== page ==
Sciatica…..did you know


Did you know that back pain and sciatica are quite common, particularly in people aged 25 to 45 years.

Sciatica can be described as a radicular pain – which is pain radiating from the back of a specific lumbar nerve root, along the femoral and sciatic nerve root distribution. Patients may pinpoint pain located in the back, buttocks, back of legs and/feet and toes.

There are many possible causes, some of which include lumbar disc herniation, localised inflammation, and biomechanical dysfunction affecting the muscles, ligaments, discs and facet joints etc

Treatment options include the following:

  • A conservative approach commonly used includes physical treatment such as Chiropractic Spinal Manipulative Therapy.
  • Exercise and patient education. Patients are often encouraged to perform a series of exercises on a daily basis to facilitate recovery. The overall aim is to encourage movement and get patients back to normal function and fitness.
  • Hot or cold compression
  • Pain relief. Bearing in mind the side effects of some medication, these should be taken with caution and discussed with your GP as required.
  • Steroids to reduce inflammation,
  • and sometimes as a last resort, surgery.


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  2. Garfin SR, Rydevik B, Lind B, Massie J. Spinal nerve root compression. 1995;20:1810–1820. doi: 10.1097/00007632-199508150-00012
  3. Van Akkerveeken PF. In: The Lumbar Spine. 2. Wiesel SW, Weinstein JN, Herkowitz HN, Dvorák J, Bell GR, editor. Philadelphia, PA: W.B. Saunders; 1996. Classification and Treatment of Spinal Stenosis; pp. 724–731.
  4. Atlas SJ, Deyo RA, Keller RB, Chapin AM, Patrick DL, Long JM, Singer DE. The Maine Lumbar Spine Study, Part II. 1-year outcomes of surgical and nonsurgical management of sciatica. 1996;21:1777–1786. doi: 10.1097/00007632-199608010-00011.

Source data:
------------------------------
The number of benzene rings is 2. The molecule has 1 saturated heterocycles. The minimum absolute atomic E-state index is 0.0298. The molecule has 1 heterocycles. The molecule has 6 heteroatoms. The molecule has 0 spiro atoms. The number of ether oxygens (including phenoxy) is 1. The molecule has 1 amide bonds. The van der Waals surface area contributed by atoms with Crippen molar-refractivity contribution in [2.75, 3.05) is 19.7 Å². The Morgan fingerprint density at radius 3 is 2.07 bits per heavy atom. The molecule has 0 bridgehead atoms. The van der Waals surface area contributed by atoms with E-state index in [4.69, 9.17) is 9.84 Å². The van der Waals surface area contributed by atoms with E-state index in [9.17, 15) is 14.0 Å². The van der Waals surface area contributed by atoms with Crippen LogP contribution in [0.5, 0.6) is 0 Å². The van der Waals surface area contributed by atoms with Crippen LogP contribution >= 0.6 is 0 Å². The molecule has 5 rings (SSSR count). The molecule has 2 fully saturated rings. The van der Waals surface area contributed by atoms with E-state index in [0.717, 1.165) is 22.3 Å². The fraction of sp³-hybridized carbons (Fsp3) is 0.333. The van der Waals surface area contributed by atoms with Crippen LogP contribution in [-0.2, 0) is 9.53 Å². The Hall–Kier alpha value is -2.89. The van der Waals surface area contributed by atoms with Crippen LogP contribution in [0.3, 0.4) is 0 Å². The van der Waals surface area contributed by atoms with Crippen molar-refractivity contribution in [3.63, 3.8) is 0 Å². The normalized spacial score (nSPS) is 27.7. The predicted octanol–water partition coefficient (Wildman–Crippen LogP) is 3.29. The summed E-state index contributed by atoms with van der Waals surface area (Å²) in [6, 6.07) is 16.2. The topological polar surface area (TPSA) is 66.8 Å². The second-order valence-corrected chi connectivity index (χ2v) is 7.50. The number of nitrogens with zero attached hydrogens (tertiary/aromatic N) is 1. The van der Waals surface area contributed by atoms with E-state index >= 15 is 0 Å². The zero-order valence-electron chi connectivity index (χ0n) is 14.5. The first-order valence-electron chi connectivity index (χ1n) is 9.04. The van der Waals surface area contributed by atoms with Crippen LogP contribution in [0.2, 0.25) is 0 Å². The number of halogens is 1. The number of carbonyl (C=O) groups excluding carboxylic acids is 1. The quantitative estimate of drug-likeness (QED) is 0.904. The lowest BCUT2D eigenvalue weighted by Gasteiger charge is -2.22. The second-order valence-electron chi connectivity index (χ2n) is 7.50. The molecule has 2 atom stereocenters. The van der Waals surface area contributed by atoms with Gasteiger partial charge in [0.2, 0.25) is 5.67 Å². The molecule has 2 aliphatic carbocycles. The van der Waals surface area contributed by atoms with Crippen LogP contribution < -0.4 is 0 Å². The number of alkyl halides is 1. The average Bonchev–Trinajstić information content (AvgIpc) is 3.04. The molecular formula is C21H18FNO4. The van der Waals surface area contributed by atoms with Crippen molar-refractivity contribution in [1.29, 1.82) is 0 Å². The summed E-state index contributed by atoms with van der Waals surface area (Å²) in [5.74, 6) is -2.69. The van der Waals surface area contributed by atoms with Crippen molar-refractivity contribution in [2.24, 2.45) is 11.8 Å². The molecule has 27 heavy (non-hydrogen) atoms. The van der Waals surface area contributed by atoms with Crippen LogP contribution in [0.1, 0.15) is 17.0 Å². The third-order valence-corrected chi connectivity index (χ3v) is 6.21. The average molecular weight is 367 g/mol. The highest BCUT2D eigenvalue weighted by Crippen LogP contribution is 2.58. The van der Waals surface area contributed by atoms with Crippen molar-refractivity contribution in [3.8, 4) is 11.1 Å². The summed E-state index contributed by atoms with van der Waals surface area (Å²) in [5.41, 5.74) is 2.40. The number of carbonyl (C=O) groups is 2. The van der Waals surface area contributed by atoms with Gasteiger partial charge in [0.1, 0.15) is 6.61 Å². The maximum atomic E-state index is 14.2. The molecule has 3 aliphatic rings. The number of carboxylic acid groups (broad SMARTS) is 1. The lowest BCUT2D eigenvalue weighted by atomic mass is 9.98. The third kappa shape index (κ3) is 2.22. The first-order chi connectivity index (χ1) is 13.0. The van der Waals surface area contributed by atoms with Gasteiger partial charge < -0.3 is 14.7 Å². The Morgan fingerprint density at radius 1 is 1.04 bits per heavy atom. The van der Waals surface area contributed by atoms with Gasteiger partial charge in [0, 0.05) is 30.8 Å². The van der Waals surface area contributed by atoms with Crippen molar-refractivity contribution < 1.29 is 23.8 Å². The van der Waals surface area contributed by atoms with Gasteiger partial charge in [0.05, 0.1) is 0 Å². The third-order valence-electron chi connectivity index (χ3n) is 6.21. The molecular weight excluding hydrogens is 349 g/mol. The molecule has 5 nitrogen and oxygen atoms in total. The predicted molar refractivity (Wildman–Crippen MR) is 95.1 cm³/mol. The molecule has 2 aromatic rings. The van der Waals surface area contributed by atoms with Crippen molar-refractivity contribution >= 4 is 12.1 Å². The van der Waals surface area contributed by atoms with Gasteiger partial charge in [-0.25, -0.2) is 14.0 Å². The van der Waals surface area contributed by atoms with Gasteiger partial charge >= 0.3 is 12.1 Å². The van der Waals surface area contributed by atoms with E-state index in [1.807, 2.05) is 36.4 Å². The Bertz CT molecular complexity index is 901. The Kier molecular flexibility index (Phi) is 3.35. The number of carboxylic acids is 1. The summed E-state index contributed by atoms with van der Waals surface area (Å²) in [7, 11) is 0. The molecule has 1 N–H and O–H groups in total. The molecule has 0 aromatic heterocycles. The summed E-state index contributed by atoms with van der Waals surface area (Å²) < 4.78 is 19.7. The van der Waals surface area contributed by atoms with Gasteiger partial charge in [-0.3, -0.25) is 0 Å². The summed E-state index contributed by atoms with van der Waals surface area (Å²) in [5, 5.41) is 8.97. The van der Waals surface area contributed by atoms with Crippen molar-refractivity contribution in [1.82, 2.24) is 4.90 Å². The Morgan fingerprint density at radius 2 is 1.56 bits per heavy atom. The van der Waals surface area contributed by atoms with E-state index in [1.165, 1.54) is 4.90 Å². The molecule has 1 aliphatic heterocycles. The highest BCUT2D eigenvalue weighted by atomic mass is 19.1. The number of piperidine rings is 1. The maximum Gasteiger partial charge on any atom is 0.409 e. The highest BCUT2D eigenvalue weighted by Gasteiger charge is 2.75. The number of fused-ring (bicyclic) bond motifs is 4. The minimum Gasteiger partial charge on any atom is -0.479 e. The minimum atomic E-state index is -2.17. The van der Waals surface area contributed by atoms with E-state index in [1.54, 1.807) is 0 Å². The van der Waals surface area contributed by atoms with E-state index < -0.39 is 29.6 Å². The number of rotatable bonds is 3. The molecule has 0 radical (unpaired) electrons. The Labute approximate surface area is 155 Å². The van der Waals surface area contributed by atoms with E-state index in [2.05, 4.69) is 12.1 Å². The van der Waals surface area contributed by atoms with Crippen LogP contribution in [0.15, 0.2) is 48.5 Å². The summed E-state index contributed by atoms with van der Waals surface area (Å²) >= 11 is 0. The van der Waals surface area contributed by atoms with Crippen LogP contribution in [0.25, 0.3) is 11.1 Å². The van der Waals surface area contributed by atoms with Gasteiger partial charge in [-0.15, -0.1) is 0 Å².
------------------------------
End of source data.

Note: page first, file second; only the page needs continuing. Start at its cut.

5. Engers A, Jellema P, Wensing M, van der Windt D, Grol R, van Tulder M. In: Low Back Pain in General Practice. Should Treatment be aimed at Psychosocial Factors? Jellema P, editor. Amsterdam, The Netherlands: Febodruk BV; 2005. Individual patient education for low back pain; a systematic review; pp. 123–156.
  6. Burton AK, Waddell G, Burtt R, Blair S. Patient educational material in the management of low back pain in primary care. Bull Hosp Jt Dis. 1996;55:138–141.
  7. McGill S. In: Low Back Disorders Evidence-Based Prevention and Rehabilitation. Mcgill S, editor. Champaign, IL: Human Kinetics; 2002. Developing the exercise program; pp. 239–257.
  8. Schulz CA, Hondras MA, Evans RL, Gudaville MR, Long CR, Owens EF, Wilder DG, Bronfort G. Chiropractic and self care for back related leg pain: design of a randomised clinical trial. Chiropr Man Therap; 2011; 19: 8
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